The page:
that it has come to be such an important part of my digital life. Random
thoughts and comments coming in to me from those I follow and going out to those who follow me do occasionally have gems in them that can inspire me to look
further into an area of interest, follow current events as they happen and
(hopefully) contribute the same to others. Most importantly, unlike reading
people’s blogs, it requires low commitment on the part of the subscriber.

Unfortunately, Sandy looks like she is joining the increasing number of
redundancies as of 15th December, but this time you won’t need to bail her out
as you have had to do with the banks and possibly (and probably) America’s
[ignorant] car industry. “She” has been acquired by Twitter. As “Sandy’s Helpers” say in their sad news about the end of Sandy’s service, this does raise some interesting ideas of what possible applications could be made with
such a direct integration of the two services. While Sandy’s helpers are giving
nothing away, it’s still exciting to think what could be:

Delayed Twittering, already done by some sites (sorry, couldn’t re-find them)
but why not combine it within the core Twitter service. This delayed Twittering
could be easily wrapped up in a “reminder” metaphor. The number of services that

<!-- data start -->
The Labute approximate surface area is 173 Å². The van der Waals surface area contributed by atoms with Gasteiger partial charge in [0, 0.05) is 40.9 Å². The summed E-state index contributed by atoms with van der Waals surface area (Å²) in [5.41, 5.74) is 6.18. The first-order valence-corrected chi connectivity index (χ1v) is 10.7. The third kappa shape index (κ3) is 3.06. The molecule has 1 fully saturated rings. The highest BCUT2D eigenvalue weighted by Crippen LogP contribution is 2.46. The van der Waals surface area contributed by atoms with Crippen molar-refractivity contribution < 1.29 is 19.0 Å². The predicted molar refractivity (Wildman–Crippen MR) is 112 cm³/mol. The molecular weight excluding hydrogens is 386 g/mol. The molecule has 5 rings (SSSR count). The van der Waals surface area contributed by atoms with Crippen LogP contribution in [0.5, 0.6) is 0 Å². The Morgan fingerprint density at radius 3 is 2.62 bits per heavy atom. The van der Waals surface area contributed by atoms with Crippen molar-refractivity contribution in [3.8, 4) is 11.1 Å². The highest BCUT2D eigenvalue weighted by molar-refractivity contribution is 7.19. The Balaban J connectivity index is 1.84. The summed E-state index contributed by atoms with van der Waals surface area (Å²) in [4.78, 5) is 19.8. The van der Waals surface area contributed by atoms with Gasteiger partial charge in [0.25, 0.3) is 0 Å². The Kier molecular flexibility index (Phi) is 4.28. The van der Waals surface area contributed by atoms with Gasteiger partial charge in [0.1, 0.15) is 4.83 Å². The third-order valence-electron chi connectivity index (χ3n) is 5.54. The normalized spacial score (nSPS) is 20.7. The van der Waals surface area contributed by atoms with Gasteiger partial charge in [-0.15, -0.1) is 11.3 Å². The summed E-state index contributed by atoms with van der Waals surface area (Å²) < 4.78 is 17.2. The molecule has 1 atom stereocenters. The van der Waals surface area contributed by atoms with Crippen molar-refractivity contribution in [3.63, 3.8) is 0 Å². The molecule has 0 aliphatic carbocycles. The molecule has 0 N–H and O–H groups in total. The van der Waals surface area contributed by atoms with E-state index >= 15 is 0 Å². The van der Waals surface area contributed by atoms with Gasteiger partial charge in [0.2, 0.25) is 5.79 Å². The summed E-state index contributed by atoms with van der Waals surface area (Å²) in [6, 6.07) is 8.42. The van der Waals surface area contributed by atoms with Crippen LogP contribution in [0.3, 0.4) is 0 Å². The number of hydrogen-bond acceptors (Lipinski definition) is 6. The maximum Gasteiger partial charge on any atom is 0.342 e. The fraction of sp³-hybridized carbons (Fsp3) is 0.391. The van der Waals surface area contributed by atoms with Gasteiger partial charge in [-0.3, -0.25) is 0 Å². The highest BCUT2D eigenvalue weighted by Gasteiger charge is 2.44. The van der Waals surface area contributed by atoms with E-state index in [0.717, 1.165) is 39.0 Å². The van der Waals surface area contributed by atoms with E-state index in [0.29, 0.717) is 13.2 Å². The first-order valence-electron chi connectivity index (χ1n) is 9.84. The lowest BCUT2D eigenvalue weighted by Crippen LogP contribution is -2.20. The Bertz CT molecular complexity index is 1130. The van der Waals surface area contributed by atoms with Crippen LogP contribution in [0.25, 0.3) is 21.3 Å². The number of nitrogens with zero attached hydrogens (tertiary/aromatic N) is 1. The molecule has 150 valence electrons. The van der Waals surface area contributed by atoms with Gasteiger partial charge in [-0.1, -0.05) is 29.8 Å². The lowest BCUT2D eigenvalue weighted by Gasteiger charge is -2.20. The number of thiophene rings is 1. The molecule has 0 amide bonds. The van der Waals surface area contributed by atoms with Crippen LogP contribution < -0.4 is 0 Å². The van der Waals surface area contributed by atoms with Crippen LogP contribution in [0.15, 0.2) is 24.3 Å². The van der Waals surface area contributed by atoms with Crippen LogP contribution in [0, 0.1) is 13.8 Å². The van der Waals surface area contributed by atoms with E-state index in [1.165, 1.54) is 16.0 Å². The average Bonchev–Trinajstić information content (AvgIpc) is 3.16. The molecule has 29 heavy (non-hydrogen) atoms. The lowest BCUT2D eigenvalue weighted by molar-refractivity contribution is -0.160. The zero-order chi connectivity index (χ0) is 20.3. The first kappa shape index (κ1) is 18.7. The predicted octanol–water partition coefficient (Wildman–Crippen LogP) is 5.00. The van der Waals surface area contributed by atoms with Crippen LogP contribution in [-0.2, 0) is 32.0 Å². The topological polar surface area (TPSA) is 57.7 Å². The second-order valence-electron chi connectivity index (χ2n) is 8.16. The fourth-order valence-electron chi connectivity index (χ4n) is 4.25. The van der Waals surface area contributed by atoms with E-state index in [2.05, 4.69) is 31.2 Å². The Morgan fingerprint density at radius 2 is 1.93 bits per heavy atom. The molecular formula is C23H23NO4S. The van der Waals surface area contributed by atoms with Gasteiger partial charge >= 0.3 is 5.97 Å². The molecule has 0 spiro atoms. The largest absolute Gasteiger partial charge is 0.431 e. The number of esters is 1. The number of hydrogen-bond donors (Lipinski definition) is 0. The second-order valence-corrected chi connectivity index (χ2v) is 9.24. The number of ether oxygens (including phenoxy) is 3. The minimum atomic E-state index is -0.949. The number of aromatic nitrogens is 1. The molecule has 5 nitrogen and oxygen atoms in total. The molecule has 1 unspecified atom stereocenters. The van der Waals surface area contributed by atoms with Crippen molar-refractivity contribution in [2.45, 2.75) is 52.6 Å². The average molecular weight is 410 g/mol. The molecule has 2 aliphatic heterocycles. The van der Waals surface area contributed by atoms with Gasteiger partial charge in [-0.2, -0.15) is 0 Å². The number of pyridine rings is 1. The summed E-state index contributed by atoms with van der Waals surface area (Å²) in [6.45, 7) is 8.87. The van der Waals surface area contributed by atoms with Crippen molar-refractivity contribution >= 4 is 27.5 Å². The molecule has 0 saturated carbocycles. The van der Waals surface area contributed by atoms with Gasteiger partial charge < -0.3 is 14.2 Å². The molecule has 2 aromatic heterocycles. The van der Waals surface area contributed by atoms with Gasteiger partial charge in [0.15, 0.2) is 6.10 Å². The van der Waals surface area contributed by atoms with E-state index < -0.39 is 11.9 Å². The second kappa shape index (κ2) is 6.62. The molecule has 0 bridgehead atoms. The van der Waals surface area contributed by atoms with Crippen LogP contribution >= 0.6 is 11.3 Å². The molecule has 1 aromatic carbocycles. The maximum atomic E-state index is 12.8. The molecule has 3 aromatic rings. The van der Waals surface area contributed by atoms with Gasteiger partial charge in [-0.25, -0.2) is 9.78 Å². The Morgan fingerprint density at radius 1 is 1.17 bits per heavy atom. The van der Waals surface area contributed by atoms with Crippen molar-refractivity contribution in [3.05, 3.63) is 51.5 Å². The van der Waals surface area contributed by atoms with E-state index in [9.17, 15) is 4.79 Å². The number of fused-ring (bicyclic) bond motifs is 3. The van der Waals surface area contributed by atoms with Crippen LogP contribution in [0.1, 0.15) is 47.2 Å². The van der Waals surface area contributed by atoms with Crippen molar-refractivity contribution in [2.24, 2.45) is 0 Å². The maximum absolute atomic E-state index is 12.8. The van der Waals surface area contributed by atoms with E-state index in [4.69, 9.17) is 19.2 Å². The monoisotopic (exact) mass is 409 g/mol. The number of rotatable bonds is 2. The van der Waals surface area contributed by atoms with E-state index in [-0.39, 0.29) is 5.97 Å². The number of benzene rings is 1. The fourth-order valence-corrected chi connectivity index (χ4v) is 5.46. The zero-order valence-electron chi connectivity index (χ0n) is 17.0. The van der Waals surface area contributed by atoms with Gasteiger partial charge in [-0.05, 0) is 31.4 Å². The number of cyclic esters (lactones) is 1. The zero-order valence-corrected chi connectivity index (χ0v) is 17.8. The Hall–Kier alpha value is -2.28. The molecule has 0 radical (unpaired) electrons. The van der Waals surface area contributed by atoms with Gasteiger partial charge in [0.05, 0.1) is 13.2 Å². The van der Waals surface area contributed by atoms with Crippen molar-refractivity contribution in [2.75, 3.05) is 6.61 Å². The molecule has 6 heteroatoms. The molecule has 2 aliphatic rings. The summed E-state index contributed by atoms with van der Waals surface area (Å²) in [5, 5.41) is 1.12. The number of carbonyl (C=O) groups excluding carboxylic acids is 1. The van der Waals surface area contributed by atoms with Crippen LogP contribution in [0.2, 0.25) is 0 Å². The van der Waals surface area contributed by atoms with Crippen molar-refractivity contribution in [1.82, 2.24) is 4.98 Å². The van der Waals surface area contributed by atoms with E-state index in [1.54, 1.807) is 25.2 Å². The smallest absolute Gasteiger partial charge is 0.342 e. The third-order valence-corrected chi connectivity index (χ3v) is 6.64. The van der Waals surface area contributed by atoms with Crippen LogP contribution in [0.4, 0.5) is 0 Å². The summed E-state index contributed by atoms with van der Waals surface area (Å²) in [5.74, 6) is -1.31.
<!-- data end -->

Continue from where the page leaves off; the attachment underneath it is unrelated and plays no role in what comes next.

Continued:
have ballooned around the Twitter service is incredible, many of them offering
very simple services which I struggle to see as economically viable in terms of
paying for the hosting. From pictures with TwitPic to Grading by Grader. Maybe
it’s time for Twitter to reap the benefits of what services have been successful
and wrap them within their core product?

Twitter interacting with your inbox: Sandy could be instructed to create
reminders, jot notes, etc. by just copying her email address into a standard
email. This was very neat, and did not detract from the conversation in hand –
the recipient had no need to understand who (or what) she was. No complicated
code sequences, just straight plain English. Combining Twitter with your inbox
in a similar way could be used to generate Twitter content at the same time. For
example, as an extra channel for bulk e-Marketing. Send an enewsletter out and
have the enews “activate” a Twitter feed linking to the enews page on a web

It doesn’t look like any changes will come soon, as with anything
Twitter-ish, feature roll out is very slow and often very unreliable as demand
often outstrips capability. So, I guess we’ll just have to wait.

Being able to make a difference